Ambers Echo

Well-Known Member
Joined
13 October 2017
Messages
2,222
I think its a great rule I also like the change in height for ponies it means the pony that pops round the BE 90 course at unaffiliated events can now do this more at safer and better constructed courses. So both rule changes get my approval She is 132cm so only just makes the new height
What's the pony rule change?
 

ihatework

Well-Known Member
Joined
7 September 2004
Messages
14,637
The post is about BE rules not Irish/equiratings

And yes, whilst it’s probably going to be most commonly seen at lower levels (which is to be expected given volumes of competitors and experience levels), there may easily be a few higher up that rightly get caught. I have in my mind someone who started a 4* in recent years that were very lucky their horse pulled itself up early - the record in the run up is scary.
 

paddi22

Well-Known Member
Joined
5 December 2010
Messages
4,439
The post is about BE rules not Irish/equiratings

And yes, whilst it’s probably going to be most commonly seen at lower levels (which is to be expected given volumes of competitors and experience levels), there may easily be a few higher up that rightly get caught. I have in my mind someone who started a 4* in recent years that were very lucky their horse pulled itself up early - the record in the run up is scary.
but its the equiratings system they are using, so it will be the same system irealnd has had for the last few years
https://www.britisheventing.com/asp-net/news/item.aspx?id=6788
So it will affect peopel the same in britain
 

shortstuff99

Well-Known Member
Joined
23 September 2008
Messages
1,309
Location
Currently Cambridgeshire! (or where ever I fancy)!
While I do think it is great for safety, is this rule going to make riders think about stepping down levels or are they just going to move to unaffiliated instead where they won't be monitored and more dangerous practices might happen? I know all horses should be great at home before entering an event but sometimes you just don't know what will happen and a couple of green errors could actually end a season. What would happen if you had a slightly silly fall at one point in the season made it to say grassroots finals at Badminton, the course is quite tough and you have 3 run outs or perhaps a fall and then you're told you're not capable of riding that level? But now you have to spend more money and more time and more mileage on your horse that is perfectly capable.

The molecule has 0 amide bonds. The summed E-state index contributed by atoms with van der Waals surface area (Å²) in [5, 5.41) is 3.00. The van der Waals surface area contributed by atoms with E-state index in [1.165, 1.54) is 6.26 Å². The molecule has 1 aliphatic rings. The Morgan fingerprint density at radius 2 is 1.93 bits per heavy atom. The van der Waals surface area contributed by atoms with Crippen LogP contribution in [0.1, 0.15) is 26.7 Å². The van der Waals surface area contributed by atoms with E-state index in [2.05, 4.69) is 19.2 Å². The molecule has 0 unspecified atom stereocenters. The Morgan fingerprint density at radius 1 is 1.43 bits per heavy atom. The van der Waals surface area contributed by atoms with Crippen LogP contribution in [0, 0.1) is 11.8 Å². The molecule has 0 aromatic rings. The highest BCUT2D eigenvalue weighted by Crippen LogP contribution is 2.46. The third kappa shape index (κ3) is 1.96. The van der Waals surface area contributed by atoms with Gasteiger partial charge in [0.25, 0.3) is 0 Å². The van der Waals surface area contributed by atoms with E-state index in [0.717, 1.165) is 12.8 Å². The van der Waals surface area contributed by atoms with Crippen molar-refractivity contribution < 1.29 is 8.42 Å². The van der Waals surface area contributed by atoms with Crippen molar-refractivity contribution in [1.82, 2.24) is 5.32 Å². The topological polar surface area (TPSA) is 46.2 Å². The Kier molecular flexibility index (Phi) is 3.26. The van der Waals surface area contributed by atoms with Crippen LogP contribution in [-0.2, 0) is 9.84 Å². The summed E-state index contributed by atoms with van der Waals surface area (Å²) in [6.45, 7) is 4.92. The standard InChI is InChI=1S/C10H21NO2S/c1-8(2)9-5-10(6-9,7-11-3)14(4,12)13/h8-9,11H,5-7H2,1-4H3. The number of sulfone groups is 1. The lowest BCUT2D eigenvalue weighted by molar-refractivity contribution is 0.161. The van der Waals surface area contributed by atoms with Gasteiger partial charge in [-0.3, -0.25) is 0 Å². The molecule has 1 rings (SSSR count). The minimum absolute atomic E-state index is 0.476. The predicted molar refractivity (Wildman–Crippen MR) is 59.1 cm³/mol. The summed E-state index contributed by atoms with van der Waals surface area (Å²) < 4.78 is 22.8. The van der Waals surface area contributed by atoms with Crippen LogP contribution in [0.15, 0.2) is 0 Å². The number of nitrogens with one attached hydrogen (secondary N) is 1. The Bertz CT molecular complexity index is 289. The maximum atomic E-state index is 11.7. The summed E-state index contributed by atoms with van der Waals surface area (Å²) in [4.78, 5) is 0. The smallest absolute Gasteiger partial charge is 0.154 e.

ihatework

Well-Known Member
Joined
7 September 2004
Messages
14,637
but its the equiratings system they are using, so it will be the same system irealnd has had for the last few years
https://www.britisheventing.com/asp-net/news/item.aspx?id=6788
So it will affect peopel the same in britain
That is an article from nearly 2 years ago. I have no doubt it underlined the new BE ruling. BUT the BE rules are not based on a riders equi-rating. They are based on a clear cut result.

In case you missed the link in the OP:
https://www.horseandhound.co.uk/news/british-eventing-rules-2019-674619
 

ihatework

Well-Known Member
Joined
7 September 2004
Messages
14,637
While I do think it is great for safety, is this rule going to make riders think about stepping down levels or are they just going to move to unaffiliated instead where they won't be monitored and more dangerous practices might happen? I know all horses should be great at home before entering an event but sometimes you just don't know what will happen and a couple of green errors could actually end a season. What would happen if you had a slightly silly fall at one point in the season made it to say grassroots finals at Badminton, the course is quite tough and you have 3 run outs or perhaps a fall and then you're told you're not capable of riding that level? But now you have to spend more money and more time and more mileage on your horse that is perfectly capable.
Silly green errors are a run out here or there, or an unfortunate tip off.
Multiple eliminations are not green errors they are an under prepared horse.

The rule is 2 consecutive eliminations or 3 over a 12 month period and does not include TE. It gives sufficient breathing room for an unintended mishap or a green moment IMO.

If riders are stupid enough to have a BE imposed downgrade and not reflect on why that may be then it’s Darwin in action.
 

Fiona

Well-Known Member
Joined
14 July 2001
Messages
8,892
Location
N. Ireland

windand rain

Well-Known Member
Joined
25 November 2012
Messages
4,095
Pony change is the height of the ponies allowed to compete at BE80 and 90 has been reduced to 132 from 137cm so ponies under 14hh can now affiliate
they do have to exceed 132cm or just under 13hh We have a cracking pony that loves eventing but we couldnt affiliate her as she was too small. She did jump cleanly round the same courses when they were used unaffiliated but the jockey wants to affiliate as those courses are usually better run and in many cases safer
 

Lexi_

Well-Known Member
Joined
14 August 2013
Messages
1,272